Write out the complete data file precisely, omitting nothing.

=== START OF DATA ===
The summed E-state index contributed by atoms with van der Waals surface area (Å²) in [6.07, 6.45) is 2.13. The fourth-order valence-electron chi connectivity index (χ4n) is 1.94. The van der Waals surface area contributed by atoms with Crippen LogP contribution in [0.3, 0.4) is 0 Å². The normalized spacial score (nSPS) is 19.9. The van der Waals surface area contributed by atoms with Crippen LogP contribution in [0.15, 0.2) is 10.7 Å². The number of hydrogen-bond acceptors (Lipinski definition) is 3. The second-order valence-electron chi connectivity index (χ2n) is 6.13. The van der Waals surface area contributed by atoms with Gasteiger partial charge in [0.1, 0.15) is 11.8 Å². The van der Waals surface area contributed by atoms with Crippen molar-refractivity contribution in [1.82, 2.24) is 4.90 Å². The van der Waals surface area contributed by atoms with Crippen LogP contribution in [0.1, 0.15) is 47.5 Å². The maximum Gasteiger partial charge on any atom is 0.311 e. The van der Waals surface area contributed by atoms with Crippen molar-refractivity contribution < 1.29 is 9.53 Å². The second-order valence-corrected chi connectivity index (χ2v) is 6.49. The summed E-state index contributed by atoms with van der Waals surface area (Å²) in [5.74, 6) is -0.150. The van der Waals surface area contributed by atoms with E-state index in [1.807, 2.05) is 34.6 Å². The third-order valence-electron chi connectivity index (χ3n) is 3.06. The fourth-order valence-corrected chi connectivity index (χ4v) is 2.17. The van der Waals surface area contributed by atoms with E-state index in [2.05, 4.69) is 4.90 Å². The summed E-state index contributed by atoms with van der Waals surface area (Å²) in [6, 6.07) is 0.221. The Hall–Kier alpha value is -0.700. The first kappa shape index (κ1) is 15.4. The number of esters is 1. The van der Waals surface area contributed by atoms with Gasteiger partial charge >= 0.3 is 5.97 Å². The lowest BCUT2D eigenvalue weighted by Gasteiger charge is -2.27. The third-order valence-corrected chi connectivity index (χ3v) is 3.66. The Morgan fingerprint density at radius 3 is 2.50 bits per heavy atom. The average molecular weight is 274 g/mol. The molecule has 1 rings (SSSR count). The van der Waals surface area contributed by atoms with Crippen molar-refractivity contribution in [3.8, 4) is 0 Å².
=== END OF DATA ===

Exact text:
The summed E-state index contributed by atoms with van der Waals surface area (Å²) in [6.07, 6.45) is 2.13. The fourth-order valence-electron chi connectivity index (χ4n) is 1.94. The van der Waals surface area contributed by atoms with Crippen LogP contribution in [0.3, 0.4) is 0 Å². The normalized spacial score (nSPS) is 19.9. The van der Waals surface area contributed by atoms with Crippen LogP contribution in [0.15, 0.2) is 10.7 Å². The number of hydrogen-bond acceptors (Lipinski definition) is 3. The second-order valence-electron chi connectivity index (χ2n) is 6.13. The van der Waals surface area contributed by atoms with Gasteiger partial charge in [0.1, 0.15) is 11.8 Å². The van der Waals surface area contributed by atoms with Crippen molar-refractivity contribution in [1.82, 2.24) is 4.90 Å². The van der Waals surface area contributed by atoms with Crippen LogP contribution in [0.1, 0.15) is 47.5 Å². The maximum Gasteiger partial charge on any atom is 0.311 e. The van der Waals surface area contributed by atoms with Crippen molar-refractivity contribution < 1.29 is 9.53 Å². The second-order valence-corrected chi connectivity index (χ2v) is 6.49. The summed E-state index contributed by atoms with van der Waals surface area (Å²) in [5.74, 6) is -0.150. The van der Waals surface area contributed by atoms with E-state index in [1.807, 2.05) is 34.6 Å². The third-order valence-electron chi connectivity index (χ3n) is 3.06. The fourth-order valence-corrected chi connectivity index (χ4v) is 2.17. The van der Waals surface area contributed by atoms with E-state index in [2.05, 4.69) is 4.90 Å². The summed E-state index contributed by atoms with van der Waals surface area (Å²) in [6, 6.07) is 0.221. The Hall–Kier alpha value is -0.700. The first kappa shape index (κ1) is 15.4. The number of esters is 1. The van der Waals surface area contributed by atoms with Gasteiger partial charge >= 0.3 is 5.97 Å². The lowest BCUT2D eigenvalue weighted by Gasteiger charge is -2.27. The third-order valence-corrected chi connectivity index (χ3v) is 3.66. The Morgan fingerprint density at radius 3 is 2.50 bits per heavy atom. The average molecular weight is 274 g/mol. The molecule has 1 rings (SSSR count). The van der Waals surface area contributed by atoms with Crippen molar-refractivity contribution in [3.8, 4) is 0 Å².